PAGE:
Several months ago, we announced that we hired James Gould ’15 and Sarah Diem ’15 as Interns under the SSDP Just Say Know Peer Education program. James and Sarah are tailoring our Just Say Know resources, which are targeted toward college-age students, for a younger demographic and presenting it to 8th and 11th grade students at a Denver public school.
SSDP’s Just Say Know drug education program takes a harm reduction approach to drugs, rather than the traditional abstinence only model of programs focusing on “Just Say No” rhetoric, such as D.A.R.E. The reality is many students consume substances, and telling them not to has been unsuccessful at changing this behavior.
We started this program after being approached by partners at Impact-360, a mentorship program serving students at the school in Denver. Due to the identified needs of the school, they requested we start by covering cannabis and alcohol. James and Sarah will also be presenting a third module, to be determined with the help of students depending on what they want and need to learn. James and Sarah will cover general knowledge about drugs and harm reduction throughout the program, and will be available as mentors to any student with specific questions or in need of guidance outside of the general program.
This post will be the beginning of a blog series covering their progress.
FIRST IMPRESSIONS: James Gould
The school has split the 8th grade into four groups that we will be cycling through every two weeks. We have finished several rounds of sessions with 8th graders, and we are also starting sessions for 11th graders.
In our first round of lessons we introduced the program, asked the students what they hope to learn, and covered the concept of harm reduction. We explained to the students that harm reduction, as it applies to drug use, acknowledges that some people will use drugs despite the possible associated risks. We’ve been introducing this concept to the students, who have mostly only received “Just Say No”-esque messaging about drugs. Many of the 8th grade students responded in the initial lesson that they feel learning about drugs is unnecessary because they’ll never use drugs. We recognize that for many students these opinions may quickly change in high school, so we want to present them with information to help make informed decisions later on.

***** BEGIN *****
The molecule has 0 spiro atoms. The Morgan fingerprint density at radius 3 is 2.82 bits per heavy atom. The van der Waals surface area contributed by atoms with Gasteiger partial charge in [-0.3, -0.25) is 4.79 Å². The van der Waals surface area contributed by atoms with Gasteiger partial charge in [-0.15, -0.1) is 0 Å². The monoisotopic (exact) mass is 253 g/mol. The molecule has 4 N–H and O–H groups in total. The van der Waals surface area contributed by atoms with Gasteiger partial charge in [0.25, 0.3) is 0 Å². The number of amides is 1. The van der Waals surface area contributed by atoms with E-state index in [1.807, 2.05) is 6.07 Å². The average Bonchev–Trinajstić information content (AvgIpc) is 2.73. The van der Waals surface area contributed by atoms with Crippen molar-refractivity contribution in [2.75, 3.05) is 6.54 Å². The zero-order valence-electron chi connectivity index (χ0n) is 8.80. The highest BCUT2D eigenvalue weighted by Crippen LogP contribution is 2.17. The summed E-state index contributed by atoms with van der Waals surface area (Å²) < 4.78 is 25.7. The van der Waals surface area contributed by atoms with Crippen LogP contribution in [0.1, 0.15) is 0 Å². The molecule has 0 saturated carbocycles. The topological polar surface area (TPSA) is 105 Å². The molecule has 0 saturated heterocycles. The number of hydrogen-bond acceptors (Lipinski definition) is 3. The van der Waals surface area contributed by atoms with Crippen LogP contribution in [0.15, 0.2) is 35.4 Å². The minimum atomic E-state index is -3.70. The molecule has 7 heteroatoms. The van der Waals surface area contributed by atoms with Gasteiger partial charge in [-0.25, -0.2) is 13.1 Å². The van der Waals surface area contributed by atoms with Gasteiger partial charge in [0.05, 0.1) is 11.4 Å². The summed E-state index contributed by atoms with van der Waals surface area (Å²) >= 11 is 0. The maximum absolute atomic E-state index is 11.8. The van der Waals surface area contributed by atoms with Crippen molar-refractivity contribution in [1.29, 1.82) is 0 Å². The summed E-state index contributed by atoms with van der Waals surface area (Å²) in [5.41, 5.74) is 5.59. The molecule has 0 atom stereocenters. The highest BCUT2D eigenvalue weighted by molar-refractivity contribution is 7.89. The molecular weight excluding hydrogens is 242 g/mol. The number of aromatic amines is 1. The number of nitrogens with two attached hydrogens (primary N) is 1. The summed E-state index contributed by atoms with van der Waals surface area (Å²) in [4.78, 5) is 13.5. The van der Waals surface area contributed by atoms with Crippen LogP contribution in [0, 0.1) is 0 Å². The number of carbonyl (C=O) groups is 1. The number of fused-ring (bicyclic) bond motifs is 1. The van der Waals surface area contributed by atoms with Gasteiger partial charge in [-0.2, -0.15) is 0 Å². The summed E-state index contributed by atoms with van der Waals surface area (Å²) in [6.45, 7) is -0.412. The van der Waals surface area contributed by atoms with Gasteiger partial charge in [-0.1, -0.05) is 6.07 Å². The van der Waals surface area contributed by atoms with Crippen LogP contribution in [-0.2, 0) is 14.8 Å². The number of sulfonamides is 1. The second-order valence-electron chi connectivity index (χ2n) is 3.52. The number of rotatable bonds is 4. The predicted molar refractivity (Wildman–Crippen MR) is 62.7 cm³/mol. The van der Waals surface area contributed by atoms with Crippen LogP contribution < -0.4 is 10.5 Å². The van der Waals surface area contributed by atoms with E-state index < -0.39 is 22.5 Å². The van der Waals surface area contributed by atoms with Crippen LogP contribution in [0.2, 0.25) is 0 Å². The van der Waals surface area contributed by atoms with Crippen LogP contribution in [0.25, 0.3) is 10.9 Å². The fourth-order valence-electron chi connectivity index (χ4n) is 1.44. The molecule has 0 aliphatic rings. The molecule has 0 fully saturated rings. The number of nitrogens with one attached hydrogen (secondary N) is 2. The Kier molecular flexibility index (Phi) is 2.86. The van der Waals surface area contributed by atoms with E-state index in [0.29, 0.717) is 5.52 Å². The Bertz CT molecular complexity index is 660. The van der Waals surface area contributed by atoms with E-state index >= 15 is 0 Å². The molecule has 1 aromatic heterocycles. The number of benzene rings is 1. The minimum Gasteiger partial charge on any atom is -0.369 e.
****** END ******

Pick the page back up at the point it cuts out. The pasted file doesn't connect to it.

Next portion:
We also gathered student feedback on what they would like to get out of the program. Students’ knowledge about drugs ranges from those who know next to nothing about drugs, to students who claim to know everything there is to know about drugs. Questions ranged from “why are drugs bad?” to “how do drugs work?” to “is cannabis harmful?” We’re looking forward to answering these questions during future sessions, and will keep you updated as time goes on!
FIRST IMPRESSIONS: Sarah Diem
As James mentioned above, we’ve been working with four groups of 8th graders and two groups of 11th graders at West Leadership Academy this year. My initial impressions have been great and have led me to even more excitement than I started with!
Like most mid-size to large groups of young people, their attention and interest has varied. Some groups of students have listened attentively, filled out question responses promptly, and remained engaged throughout. Other groups were more distracted, feeling they were learning material they already knew or assuming we were there to lecture them. It seems no matter how much James and I emphasize we are there to empower students instead of shame them, the zero-tolerance culture around discussing drug use still leads to skepticism among students.
8th grade students seem curious about information those of us who are more experienced in drug policy may consider basic – why do people do drugs, what do drugs do to your brain, why are drugs illegal, etc. I really appreciate these students bringing me to a place where I need to take a step back and realize just how complex the answers to these questions really are (if we even have them). It’s easy for us to consider perspectives of the reform movement to be “no-brainers”, but I don’t think it would be a stretch to assume many people of all ages just haven’t thought about the answers to those outside of the typical narrative. I’m often reminded that sometimes it takes a new voice to help illuminate important concepts and that’s what I hope we do for these students.
We’re about to dive into the 11th grade sessions and I can’t wait to see what they want to get out of the program! I expect these responses to look considerably different from the 8th graders, especially given the vastly different social contexts you find yourself in at 16 years old compared to 13 years old.